Publishers' opportunities to grow in 2017 may be hampered by the state of the economy, investment in technology and lack of adequate skills to keep up with the fast changes.
But media organisations are optimistic their revenues will increase and that their brand will be more valued by their audiences, a new report from The Media Briefing has found.
Launched yesterday (26 October), The State of the Media 2017 features results from a survey of top-level publishing executives from 30 countries, with 60 per cent of respondents showing confidence in the growth of both their own revenues and the perceived value of their brand.
The report reviewed key trends, opportunities and challenges in 12 publishing areas, including data, video, mobile and social media, and monetisation options across digital display advertising, e-commerce and sponsored content.
Publishers identified sponsored content, data and video as their top three areas for growth, planning to invest more in them in 2017. Moreover, 45.3 per cent named sponsored content as one of their top three revenue sources for next year, followed by digital display advertising and print.
Also on the revenue side, 21.9 per cent of respondents saw memberships and paywalls as the "most difficult" for their businesses to implement in the coming year, followed by data (18.5 per cent) and e-commerce (13.2 per cent). However, 29 per cent had already implemented "shoppable content" on their digital properties to some extent, and 40 per cent said they were "testing the waters".
"Publishers are very clear about the need to become more present in their audiences’ lives, engage them more effectively and, of course, sell them more," Peter Houston, author and editor-at-large of The Media Briefing, wrote in the paper.
Off-platform services such as Google AMP and Facebook Instant Articles were only a priority for growth and investment for 15 per cent of those surveyed, and the complicated relationship between publishers and Facebook was also brought up – 62 per cent saw the platform as the "biggest threat to their business", while 45 per cent identified it more as an opportunity.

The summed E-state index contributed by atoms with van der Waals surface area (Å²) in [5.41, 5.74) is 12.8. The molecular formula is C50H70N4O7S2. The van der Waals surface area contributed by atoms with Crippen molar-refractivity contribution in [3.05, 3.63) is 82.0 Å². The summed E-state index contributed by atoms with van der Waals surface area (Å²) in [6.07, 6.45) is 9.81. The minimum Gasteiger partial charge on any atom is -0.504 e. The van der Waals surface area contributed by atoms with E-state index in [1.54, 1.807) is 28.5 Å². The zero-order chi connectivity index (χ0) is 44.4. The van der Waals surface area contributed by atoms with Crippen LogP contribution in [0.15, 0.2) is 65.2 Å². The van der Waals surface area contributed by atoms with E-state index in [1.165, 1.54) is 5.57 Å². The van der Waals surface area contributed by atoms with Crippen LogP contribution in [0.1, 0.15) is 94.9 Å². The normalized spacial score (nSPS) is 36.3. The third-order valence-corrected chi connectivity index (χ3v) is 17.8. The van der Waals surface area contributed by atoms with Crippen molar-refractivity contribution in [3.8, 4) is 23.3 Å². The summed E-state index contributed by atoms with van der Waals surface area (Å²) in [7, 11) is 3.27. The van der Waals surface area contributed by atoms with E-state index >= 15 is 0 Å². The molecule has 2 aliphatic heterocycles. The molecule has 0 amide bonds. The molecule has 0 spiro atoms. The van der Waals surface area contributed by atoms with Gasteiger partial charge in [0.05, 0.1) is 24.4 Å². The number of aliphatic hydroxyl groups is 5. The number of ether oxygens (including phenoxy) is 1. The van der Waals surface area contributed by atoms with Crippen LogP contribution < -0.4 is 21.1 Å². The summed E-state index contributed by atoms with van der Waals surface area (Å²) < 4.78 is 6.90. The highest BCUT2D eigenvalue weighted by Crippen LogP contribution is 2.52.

The report analysed off-platform and social media separately, with initiatives such as Facebook Instant Articles falling under the first category and activity on publishers' Facebook pages placed in the latter category under community engagement. While social media is still about "content distribution at scale", the author wrote, "sharing is no longer enough".
Only 58.4 per cent of publishers said they use social media for content distribution. Some 56.9 per cent use it to build recognition around their brand and 71.5 per cent use it for audience development.
The survey found media outlets are "moving beyond vanity metrics based on likes and follower counts" to "focus on action" that could lead to monetisation, giving readers access to otherwise paid-for content, getting them to register on the website, subscribe to the publication or sign up for a newsletter.
Investment in mobile occupied fourth place in publishers' list of priorities in 2017, while the general consensus among respondents seem to be that "there is no such thing as a mobile strategy anymore, every strategy is mobile," Houston said at the launch of the report in London yesterday.
"This is driving on other areas such as email, but that is a connection people aren't making just yet."
He pointed out that the potential of email had been dismissed by most organisations surveyed, despite the fact that time spent with email has risen 17 per cent year-on-year and people ages 18 to 34 are "spending the most time with email of any age group, primarily on their smartphones".
Newsletters give publishers an opportunity to control and tailor who they distribute content to, he added, an option which has only recently started to become more available on social platforms, and it also allows them to track traffic referrals easier.
"From a revenue standpoint, email can be positioned as a premium product, with a premium price point.
"It may be unglamorous when compared to the latest app, but the metrics are clear and modern email systems can deliver an identified audience with segmentation and even personalisation," Houston wrote.
Some outlets are already relying on newsletters to reach their niche audiences with news briefings and top stories in this format – The New York Times has expanded its email offering from 30 newsletters to 50 in the last year, Houston said, using it for different sections of the website but also to send breaking news updates, and Quartz launched a Spanish-language version of its popular Daily Brief newsletter yesterday.
"The overarching theme in this report is that all these pieces have to work together," Houston told Journalism.co.uk.
"Publishers can't do email separate from mobile, or e-commerce separate from everything else. But making all these different pieces fit together, that's the big challenge."
The full State of the Media 2017 report is available to download for free on The Media Briefing website.
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